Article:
This term is thrown around over many things that are stated in the Constitution but that do not necessarily apply between ordinary citizens. Any constitutional right you have is a protection from the government, not other people.
Sometimes the most dangerous words to use are ones we don't understand. The economy is a three step system of production, consumption, and distribution of goods in a certain area, not an excuse to be irresponsible about other social and political issues.
This term is used as a metaphor in laissez-faire economics for what is expected to happen if the rich are left to themselves. Unfortunately this model is unrealistic, and without regulation that affects the rich, the less fortunate will be left out to dry.
Though it applies to the correct group of people, the top 1% of income-earners, this phrase is often used pejoratively to accuse those who are rich of being rich. Pointing fingers at a single group of people for the woes of a country is not always the best way to go.
Often confused with uniformity, this word is used to describe an ideal world that is unattainable. In reality, the word just represents a system in which people have equal opportunities to reach equal goals. If you are opposed to Affirmative Action listen out for "equality of outcome."
Used as a synonym for communism, socialism operates as a way for people to put down government assistance. In reality, government assistance to the poor helps a lot of people while leaving the economy essentially untouched.
The technicalities of redistribution are complex and should be carefully considered, so using this policy as a cure-all won't be helping anyone. Neither using it in excess nor condemning it will make inequality go away.
These terms are often used to divide rather than bring similar-minded people together. It derives from a misunderstanding of political issues as belonging to only specific groups, rather than an issue that anyone could agree with.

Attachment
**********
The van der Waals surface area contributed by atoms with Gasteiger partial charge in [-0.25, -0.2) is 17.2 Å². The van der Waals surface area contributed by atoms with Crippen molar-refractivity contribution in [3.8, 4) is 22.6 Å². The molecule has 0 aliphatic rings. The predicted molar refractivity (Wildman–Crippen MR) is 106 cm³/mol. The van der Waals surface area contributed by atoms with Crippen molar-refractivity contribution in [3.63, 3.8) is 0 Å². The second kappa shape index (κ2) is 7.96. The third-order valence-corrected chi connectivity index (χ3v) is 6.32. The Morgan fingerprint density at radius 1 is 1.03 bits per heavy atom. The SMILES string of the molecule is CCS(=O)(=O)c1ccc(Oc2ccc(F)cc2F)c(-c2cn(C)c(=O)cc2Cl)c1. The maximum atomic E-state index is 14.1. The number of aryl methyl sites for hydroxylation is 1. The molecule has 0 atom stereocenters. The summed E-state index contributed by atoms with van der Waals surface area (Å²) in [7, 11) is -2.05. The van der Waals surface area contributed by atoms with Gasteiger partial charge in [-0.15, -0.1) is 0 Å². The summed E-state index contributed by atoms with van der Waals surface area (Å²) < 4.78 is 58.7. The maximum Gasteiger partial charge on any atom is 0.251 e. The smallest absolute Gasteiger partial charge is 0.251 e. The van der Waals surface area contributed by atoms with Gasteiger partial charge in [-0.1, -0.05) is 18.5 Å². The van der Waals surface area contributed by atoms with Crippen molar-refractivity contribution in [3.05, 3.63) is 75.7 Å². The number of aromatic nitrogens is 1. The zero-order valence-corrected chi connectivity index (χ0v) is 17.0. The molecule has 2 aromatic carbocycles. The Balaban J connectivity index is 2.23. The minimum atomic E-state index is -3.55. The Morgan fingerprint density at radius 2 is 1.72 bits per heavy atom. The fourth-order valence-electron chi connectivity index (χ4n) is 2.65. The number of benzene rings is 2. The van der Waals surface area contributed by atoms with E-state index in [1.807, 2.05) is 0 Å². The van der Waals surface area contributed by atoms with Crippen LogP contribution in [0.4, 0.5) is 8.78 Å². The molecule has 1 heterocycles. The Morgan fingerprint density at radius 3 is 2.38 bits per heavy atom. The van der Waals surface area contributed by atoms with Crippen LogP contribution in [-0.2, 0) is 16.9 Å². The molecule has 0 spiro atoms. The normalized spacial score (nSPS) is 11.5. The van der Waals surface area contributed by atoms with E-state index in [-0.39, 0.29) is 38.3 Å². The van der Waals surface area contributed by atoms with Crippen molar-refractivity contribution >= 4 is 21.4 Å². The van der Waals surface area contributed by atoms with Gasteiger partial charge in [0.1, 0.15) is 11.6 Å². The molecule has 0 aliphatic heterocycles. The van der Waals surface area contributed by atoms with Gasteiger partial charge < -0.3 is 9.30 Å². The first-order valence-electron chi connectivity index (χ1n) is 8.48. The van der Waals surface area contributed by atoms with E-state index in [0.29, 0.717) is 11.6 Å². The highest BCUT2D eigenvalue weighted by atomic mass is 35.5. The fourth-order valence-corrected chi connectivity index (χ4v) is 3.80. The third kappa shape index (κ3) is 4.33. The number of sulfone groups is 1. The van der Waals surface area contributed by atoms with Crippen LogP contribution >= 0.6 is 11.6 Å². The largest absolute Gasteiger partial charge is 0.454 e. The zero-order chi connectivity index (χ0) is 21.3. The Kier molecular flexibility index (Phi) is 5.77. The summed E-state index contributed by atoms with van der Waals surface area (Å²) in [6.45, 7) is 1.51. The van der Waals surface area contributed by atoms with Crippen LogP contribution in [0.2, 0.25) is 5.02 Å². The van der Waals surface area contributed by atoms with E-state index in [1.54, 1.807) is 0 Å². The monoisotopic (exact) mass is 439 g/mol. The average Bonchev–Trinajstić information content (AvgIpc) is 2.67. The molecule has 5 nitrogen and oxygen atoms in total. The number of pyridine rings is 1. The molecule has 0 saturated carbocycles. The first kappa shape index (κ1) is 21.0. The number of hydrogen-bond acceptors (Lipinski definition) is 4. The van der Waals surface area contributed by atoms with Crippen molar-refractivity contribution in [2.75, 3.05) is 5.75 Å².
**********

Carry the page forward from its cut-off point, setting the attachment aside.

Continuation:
Another name for the estate tax that puts a conspicuously negative slant on a tax policy that affects less than .2% of people in this country. Yes, it affects the heirs of the deceased; no, it probably won't affect you.
This rhetoric grid is not a guide; it’s not even a suggestion on what to say. The main drive here is to raise the red flag on words that can be misused or misunderstood, so that we can at least be more sensitive when they are used in politics and media.
A capital gain is profit in the shape of income created by a stock, bond, or real estate that is sold for more than the original value. And though it is a form of income, for some a large share of their income, it is generally taxed at half the rate of regular income. The rationale for such a low tax rate was to encourage investment, creating jobs and stimulating the economy. This trickle down ideology worked for a time (until the recession), but historically there is no evidence to suggest that lower capital gains are tied to economic growth. In fact, most economic and tax policy institutes assert that capital gains should be taxed at the same rate as federal income taxes.
There also is a huge bias towards wealthy people since they are more likely to invest. Yes, capital gains taxes are marginal and dependent on income, but only the richest few are likely to partake in this tax break. The Tax Policy Center found that the average household in the middle of the income spectrum received $20 from the 2003 capital gains and dividend tax cuts while the average household earning over $1 million received $32,000, or 1,600 times as much. Maybe, instead of continuing to cut part of an already inequitable tax code, we should consider changing the rate so it treats the poor as if they are just as important as the rich.
Source: Campbell, F.A.(2002)
1. There is a trend in this country towards a system of increasingly concentrated wealth at the top that has arisen out of historical and contemporary deregulation and inaction.
2. This wealth inequality has had a disproportionate affect on African Americans as the tax code is stacked against them even more than the average White.
3. There is language and rhetoric that confuse these ideas, but the more aware we are of their presence, the less effect they will have.
4. And there are solutions that would create a more equitable system, but we have to want them. We cannot stand behind the extremely wealthy and hope that their wealth will reach us one day.